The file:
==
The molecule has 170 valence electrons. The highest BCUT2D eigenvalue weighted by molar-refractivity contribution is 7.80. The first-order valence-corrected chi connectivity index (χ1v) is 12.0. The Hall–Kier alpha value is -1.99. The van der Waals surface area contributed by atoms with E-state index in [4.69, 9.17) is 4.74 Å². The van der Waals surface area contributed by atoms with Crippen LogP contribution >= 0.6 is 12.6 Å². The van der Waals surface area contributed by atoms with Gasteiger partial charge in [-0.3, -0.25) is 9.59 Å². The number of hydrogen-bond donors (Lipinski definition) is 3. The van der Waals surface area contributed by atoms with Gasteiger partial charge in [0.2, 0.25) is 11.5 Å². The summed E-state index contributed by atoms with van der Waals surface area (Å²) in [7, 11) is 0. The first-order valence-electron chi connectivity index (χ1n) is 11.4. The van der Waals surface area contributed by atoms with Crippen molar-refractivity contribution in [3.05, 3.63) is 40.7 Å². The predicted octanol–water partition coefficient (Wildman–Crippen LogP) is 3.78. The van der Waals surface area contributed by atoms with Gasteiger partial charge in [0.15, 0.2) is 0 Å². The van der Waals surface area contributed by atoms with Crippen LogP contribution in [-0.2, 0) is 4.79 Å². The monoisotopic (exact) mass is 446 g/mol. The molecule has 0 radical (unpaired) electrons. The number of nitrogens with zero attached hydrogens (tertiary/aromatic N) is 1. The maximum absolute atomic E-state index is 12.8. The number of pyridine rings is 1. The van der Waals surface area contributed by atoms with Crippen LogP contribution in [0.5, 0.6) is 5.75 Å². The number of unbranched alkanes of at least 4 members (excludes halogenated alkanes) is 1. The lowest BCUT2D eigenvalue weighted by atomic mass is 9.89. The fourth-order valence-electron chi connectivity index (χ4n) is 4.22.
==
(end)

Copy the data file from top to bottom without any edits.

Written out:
The molecule has 170 valence electrons. The highest BCUT2D eigenvalue weighted by molar-refractivity contribution is 7.80. The first-order valence-corrected chi connectivity index (χ1v) is 12.0. The Hall–Kier alpha value is -1.99. The van der Waals surface area contributed by atoms with E-state index in [4.69, 9.17) is 4.74 Å². The van der Waals surface area contributed by atoms with Crippen LogP contribution >= 0.6 is 12.6 Å². The van der Waals surface area contributed by atoms with Gasteiger partial charge in [-0.3, -0.25) is 9.59 Å². The number of hydrogen-bond donors (Lipinski definition) is 3. The van der Waals surface area contributed by atoms with Gasteiger partial charge in [0.2, 0.25) is 11.5 Å². The summed E-state index contributed by atoms with van der Waals surface area (Å²) in [7, 11) is 0. The first-order valence-electron chi connectivity index (χ1n) is 11.4. The van der Waals surface area contributed by atoms with Crippen molar-refractivity contribution in [3.05, 3.63) is 40.7 Å². The predicted octanol–water partition coefficient (Wildman–Crippen LogP) is 3.78. The van der Waals surface area contributed by atoms with Gasteiger partial charge in [0.15, 0.2) is 0 Å². The van der Waals surface area contributed by atoms with Crippen LogP contribution in [-0.2, 0) is 4.79 Å². The monoisotopic (exact) mass is 446 g/mol. The molecule has 0 radical (unpaired) electrons. The number of nitrogens with zero attached hydrogens (tertiary/aromatic N) is 1. The maximum absolute atomic E-state index is 12.8. The number of pyridine rings is 1. The van der Waals surface area contributed by atoms with Crippen LogP contribution in [0.5, 0.6) is 5.75 Å². The number of unbranched alkanes of at least 4 members (excludes halogenated alkanes) is 1. The lowest BCUT2D eigenvalue weighted by atomic mass is 9.89. The fourth-order valence-electron chi connectivity index (χ4n) is 4.22.